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Grey Rock Golf Club Review

Texas Outside Rating: 8.4

Golf - Public Course · 18 Holes · Par 72
Austin
Website · Locate This Course
Online Specials · Discounted Tee Times
Date Last Played: April 11, 2014

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Grey Rock Golf Club Review

Review of Grey Rock Golf Club

Grey Rock Golf Club, previously known as Circle C is an outstanding course about 15 minutes from downtown Austin. It is well deserving of the following accolades: "Best Places to Play" (2004) by Golf Digest and "Top Public Golf Courses in Texas" (2001) from Texas Golfer Magazine.  The course was designed by Jay Morrish and is defined by fairways lined by majestic oak trees, white sand bunkers, and several dog legs.  Grey Rock is fair but demanding from any of the four tee boxes, the fairways are ample, and the approach shots can be be challenging but if you play smart and do whatever it takes to stay out of the trees and bunkers you'll have an enjoyable round.  The front seemed a little easier and the back is fun and has more character and interesting holes.

Most of the holes are fairly straightforward and traditional and you can see the pin and what you're up against from the tee box.  On several of the dog legs there are some very tempting risk reward opportunities where you'll be tempted to try and fly the trees to shorten the hole. There are also some short par 4 holes like #9 at 317 yards and #15 at 323 yards where you long hitters may try to go for the green - but miss and par may be impossible.  In most cases, it's smarter to lay up, avoid the bunkers, and have an easier approach for a par or birdie. The four par 3's are outstanding but challenging thanks to hazards (trees, water, or bunkers), length (187 to 206 yards from the tips), and challenging green complexes.

Some of our favorite holes included:

  • #5 is a fun 380 yard par 4 with three huge fairway bunkers in your landing zone and a dog leg left to a green with two more nasty bunkers 
  • #9 is only 317 yards and will temp you to go for the green but if you do, you need to avoid the 5 bunkers and putt well because the green has a lot of movement
  • the par 3 168 yard #13 is fantastic and demands a precise shot - short is trouble with water and left or long will be in a deep bunker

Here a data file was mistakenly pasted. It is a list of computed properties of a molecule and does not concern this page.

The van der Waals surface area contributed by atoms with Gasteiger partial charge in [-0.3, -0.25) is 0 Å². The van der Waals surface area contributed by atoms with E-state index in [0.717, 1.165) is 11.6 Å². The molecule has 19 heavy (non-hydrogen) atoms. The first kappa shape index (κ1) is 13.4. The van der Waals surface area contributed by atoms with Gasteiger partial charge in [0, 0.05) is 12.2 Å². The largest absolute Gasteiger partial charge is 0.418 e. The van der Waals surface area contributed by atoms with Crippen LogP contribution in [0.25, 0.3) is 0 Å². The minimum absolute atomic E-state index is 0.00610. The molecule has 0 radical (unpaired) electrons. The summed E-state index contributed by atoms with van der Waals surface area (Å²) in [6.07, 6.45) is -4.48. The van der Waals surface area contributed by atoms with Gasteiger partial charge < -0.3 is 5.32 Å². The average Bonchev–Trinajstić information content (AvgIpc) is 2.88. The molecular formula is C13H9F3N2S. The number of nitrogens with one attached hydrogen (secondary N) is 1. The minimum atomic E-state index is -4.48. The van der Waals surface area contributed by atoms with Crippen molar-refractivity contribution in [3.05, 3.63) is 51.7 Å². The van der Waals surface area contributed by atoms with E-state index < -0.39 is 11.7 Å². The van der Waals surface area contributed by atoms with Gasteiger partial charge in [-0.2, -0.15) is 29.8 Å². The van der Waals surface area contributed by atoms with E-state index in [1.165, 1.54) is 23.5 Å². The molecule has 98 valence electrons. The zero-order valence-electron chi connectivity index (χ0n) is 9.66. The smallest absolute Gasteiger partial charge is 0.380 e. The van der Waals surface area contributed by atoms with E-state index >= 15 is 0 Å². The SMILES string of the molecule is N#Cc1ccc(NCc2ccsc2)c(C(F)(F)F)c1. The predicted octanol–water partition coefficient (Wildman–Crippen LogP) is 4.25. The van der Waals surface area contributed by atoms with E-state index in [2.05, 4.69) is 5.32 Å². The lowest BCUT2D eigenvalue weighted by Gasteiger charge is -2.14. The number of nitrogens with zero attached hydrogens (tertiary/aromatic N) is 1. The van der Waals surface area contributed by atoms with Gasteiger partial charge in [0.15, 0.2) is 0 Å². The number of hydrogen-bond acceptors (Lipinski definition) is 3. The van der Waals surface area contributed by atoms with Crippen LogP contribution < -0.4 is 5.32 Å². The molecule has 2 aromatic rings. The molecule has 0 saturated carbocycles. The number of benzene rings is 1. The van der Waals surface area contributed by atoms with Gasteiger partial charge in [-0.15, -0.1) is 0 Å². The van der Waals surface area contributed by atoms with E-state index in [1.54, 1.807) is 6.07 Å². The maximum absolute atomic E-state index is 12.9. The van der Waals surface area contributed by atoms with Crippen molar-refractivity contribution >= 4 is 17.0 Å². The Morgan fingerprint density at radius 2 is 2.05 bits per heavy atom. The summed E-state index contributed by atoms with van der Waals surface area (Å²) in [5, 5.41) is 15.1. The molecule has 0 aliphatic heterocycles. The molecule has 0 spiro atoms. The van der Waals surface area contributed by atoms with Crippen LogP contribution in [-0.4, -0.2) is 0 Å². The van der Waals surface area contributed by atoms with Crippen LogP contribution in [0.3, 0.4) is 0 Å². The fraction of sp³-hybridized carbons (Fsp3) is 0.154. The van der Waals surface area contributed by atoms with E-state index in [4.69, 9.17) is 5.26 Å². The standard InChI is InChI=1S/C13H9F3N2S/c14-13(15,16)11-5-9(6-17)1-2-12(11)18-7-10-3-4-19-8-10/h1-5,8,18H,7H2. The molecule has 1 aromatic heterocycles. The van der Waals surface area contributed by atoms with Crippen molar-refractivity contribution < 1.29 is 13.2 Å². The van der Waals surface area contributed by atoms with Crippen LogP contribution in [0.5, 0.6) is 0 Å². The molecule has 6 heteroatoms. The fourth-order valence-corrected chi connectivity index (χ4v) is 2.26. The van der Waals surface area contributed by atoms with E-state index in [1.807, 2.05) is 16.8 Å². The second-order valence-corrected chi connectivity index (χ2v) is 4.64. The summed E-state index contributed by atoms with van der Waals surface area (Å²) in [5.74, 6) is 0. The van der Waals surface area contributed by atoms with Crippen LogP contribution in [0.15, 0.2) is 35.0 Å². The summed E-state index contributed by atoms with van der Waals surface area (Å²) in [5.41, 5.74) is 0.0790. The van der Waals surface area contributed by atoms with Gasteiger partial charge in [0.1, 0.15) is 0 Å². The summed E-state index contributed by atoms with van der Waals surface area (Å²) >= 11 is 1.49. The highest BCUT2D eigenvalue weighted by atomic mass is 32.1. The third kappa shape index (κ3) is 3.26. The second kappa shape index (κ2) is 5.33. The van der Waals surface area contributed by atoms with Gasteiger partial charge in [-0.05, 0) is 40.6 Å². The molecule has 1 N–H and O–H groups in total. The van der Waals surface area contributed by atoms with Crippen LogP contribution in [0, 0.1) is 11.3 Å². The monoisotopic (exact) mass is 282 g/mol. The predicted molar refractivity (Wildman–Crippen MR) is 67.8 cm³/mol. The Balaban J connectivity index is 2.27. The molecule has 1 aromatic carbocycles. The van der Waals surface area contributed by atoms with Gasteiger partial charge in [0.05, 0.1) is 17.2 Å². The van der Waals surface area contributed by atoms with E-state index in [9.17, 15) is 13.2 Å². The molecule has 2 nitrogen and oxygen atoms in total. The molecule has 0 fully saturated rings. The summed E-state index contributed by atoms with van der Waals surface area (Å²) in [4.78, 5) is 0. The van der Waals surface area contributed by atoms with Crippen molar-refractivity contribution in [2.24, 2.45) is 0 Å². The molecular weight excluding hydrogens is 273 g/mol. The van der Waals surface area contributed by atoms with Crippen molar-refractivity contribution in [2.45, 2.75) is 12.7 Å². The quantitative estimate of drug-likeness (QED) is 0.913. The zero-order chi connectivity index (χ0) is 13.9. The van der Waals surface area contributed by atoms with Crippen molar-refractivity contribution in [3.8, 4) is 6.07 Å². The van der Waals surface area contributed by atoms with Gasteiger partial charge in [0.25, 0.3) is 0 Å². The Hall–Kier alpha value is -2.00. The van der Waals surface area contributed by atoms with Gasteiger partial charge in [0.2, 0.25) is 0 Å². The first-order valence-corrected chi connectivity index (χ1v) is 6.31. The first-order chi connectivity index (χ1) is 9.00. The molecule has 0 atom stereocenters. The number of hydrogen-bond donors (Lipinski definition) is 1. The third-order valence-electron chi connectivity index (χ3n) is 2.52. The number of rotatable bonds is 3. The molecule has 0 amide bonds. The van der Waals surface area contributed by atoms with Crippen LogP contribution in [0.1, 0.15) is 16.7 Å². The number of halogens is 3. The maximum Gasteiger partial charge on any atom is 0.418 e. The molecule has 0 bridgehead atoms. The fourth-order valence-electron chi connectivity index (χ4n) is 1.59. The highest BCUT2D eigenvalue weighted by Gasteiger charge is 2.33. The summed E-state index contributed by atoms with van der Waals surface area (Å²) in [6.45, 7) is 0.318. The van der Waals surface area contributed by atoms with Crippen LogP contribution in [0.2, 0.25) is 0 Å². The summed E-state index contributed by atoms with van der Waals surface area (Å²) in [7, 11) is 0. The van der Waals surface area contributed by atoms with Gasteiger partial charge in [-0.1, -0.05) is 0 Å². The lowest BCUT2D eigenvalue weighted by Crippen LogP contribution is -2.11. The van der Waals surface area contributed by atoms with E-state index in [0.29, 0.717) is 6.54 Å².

• #14 is a demanding dog leg right 591 yard par 5 with bunkers on the left and middle of the tee shot landing zone and an elevated green with two more big bunkers

The greens at Grey Rock Golf Club are a variety of shapes and sizes and can be challenging thanks to slope, spines, and false fronts and most are well guarded by pot to huge bunkers, putting a premium on your approach shots.  When we played the greens were still in transition from winter to summer conditions and were a little slow and bumpy.  They run very true and the breaks seemed easy to read.  During the summer they should be in great shape.

The fairways are ample but if you spray it, you'll be lost in the trees and natural area.  They were in very good condition for April.  Most are flat with some gentle contour and mounding.  You'll find a few homes set way back off the fairway on a couple holes.  During your round you'll enjoy the peace and quiet and likely see plenty of wildlife.

The bunkers at Grey Rock Golf Course have all been redone and they are still settling in, but they are fantastic - thick soft white sand that's a joy to hit out of.  I know because it seems I found several of them and took a lot of sand home in the shoes and hair!  The bunkers range is shape and size - small steep and deep pot bunkers to some huge monsters that may keep you in them for a couple shots.  They are strategically placed and you need to plan your shots to avoid them if you want to walk in the clubhouse and not have to pay for the drinks.

Bottom line - play smart, avoid the bunkers, and carefully study the risk reward opportunities before you you decide to go for it and you'll find the course challenging but fair and fun to play.

Head Pro's Corner


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Course Slope & Ratings